At an acrimonious assembly, Ashley ascertains an augmented analysis and accidentally achieves an astounding aphorism.
“Always accept any alliance!” Ashley acclaims, abruptly achieving an angelic appearance; ascending, artificially airborne.
Aaron Ackerman, an androgynous and anachronistic aristocrat, abrasively attacks.
“Another attempt?” Aaron admonishes, “Ashley, always apart and alone.”
Aghast, Ashley awkwardly adapts, anxiously avoiding all available altruisms.
“An ally and an attacker,” Aaron adds, “are asymmetrical appendages, appropriately accentuating any achievement.”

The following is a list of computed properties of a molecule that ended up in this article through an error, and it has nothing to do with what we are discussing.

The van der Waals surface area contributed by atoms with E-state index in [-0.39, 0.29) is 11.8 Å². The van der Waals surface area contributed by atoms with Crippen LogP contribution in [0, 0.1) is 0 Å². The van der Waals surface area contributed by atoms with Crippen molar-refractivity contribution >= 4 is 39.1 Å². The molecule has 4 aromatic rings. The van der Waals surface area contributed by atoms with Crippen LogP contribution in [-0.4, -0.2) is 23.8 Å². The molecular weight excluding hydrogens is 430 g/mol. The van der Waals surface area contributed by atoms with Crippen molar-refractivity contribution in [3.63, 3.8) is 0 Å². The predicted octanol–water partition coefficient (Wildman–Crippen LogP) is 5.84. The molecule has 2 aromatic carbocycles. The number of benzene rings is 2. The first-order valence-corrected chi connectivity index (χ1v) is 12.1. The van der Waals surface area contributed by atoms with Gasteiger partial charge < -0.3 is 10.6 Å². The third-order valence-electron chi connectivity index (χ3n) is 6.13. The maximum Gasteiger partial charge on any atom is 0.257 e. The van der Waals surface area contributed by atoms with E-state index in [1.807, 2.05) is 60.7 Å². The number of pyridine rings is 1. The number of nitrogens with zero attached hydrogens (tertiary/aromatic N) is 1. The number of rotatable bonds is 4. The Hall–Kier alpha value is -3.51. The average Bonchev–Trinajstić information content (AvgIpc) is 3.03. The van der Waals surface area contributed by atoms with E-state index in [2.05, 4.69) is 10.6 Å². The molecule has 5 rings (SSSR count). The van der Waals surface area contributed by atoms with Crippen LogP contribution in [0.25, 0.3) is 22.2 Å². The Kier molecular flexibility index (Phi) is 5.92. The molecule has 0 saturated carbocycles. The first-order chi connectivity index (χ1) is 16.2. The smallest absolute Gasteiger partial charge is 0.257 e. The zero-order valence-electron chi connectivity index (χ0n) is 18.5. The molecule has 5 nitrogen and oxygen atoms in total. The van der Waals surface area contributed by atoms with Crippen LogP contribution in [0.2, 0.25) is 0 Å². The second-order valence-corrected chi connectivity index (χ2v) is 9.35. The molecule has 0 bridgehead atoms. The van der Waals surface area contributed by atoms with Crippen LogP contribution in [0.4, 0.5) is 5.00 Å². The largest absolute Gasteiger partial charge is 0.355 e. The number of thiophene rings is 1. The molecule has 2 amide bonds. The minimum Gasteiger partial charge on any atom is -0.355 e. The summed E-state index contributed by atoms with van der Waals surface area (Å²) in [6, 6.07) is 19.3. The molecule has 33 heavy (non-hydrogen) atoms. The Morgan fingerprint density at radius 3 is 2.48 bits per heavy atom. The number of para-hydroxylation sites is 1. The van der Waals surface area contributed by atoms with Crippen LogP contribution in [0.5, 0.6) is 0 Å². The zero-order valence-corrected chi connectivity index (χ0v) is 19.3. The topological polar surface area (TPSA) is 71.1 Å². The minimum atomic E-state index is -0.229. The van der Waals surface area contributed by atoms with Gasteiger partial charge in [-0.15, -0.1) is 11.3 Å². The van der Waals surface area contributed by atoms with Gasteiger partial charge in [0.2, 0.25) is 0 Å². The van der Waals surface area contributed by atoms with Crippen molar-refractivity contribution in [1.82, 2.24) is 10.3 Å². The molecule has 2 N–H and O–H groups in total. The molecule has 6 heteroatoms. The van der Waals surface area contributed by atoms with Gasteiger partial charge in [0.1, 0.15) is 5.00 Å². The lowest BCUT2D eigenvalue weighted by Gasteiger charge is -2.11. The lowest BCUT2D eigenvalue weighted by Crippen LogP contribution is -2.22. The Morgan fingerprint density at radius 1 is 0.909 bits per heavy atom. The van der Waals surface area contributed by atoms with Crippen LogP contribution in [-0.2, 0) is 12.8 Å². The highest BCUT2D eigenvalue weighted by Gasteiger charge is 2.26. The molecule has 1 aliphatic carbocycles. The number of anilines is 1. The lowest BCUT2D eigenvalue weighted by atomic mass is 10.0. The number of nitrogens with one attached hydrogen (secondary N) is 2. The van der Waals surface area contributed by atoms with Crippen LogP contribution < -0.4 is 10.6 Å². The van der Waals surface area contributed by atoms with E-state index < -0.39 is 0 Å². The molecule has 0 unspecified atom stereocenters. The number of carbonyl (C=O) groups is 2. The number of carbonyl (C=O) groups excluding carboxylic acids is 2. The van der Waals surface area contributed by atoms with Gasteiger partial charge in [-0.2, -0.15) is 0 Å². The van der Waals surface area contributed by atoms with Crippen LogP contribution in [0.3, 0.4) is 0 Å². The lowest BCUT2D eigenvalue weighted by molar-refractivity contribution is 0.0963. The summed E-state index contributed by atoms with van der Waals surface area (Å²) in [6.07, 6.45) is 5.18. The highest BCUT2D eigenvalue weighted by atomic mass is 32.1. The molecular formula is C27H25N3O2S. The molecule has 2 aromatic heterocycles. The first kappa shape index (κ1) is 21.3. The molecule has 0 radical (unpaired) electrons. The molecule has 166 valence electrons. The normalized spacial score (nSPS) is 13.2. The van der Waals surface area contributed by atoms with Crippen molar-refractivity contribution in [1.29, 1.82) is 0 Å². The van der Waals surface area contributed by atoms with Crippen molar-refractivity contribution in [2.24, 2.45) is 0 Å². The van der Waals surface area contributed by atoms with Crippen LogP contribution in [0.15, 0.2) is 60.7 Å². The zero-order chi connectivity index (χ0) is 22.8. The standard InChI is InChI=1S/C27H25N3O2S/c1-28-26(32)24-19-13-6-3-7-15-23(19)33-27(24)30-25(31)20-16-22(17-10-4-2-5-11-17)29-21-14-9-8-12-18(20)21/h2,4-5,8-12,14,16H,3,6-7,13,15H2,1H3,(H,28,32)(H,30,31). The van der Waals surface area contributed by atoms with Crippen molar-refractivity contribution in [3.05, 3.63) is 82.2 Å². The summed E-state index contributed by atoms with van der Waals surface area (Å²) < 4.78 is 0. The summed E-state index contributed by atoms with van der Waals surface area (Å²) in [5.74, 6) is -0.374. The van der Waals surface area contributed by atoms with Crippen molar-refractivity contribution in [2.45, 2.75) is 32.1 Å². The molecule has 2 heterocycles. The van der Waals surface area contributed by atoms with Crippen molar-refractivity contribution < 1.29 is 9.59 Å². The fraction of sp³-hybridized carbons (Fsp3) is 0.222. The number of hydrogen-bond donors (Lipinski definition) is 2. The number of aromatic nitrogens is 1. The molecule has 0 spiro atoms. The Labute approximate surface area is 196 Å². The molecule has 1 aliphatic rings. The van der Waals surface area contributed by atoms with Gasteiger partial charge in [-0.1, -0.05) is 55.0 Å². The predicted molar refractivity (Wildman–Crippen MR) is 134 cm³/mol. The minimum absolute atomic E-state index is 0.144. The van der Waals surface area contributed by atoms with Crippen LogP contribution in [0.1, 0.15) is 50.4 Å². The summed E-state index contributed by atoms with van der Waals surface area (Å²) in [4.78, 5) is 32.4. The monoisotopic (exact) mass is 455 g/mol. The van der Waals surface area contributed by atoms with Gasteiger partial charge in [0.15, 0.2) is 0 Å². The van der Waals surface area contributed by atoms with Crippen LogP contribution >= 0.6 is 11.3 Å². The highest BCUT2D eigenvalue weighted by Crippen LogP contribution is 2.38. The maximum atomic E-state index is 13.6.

“And?” Ashley’s affectionate air austerely abandoned.
“Alright,” Aaron apologizes, apathetically.
Aloof and afloat, Ashley anticlimactically abbreviates an answer.
“Any absolute alliteration—accepted and accurately arranged—amasses ardent adoration.”
“Ah!” Aaron, approval attained, admits. “Almost as amazing as an authentic Ackerman adage, albeit archaically assembled.”
Analyzing Aaron’s aggravating appearance and affectation, Ashley amasses an achingly avid addendum.
“Arrogant, as always,” Ashley asserts, “and awful.”
Note: This short piece was originally published on TheProse.com for May’s “Challenge of the Month” which was to write the longest alliteration. Take a look here.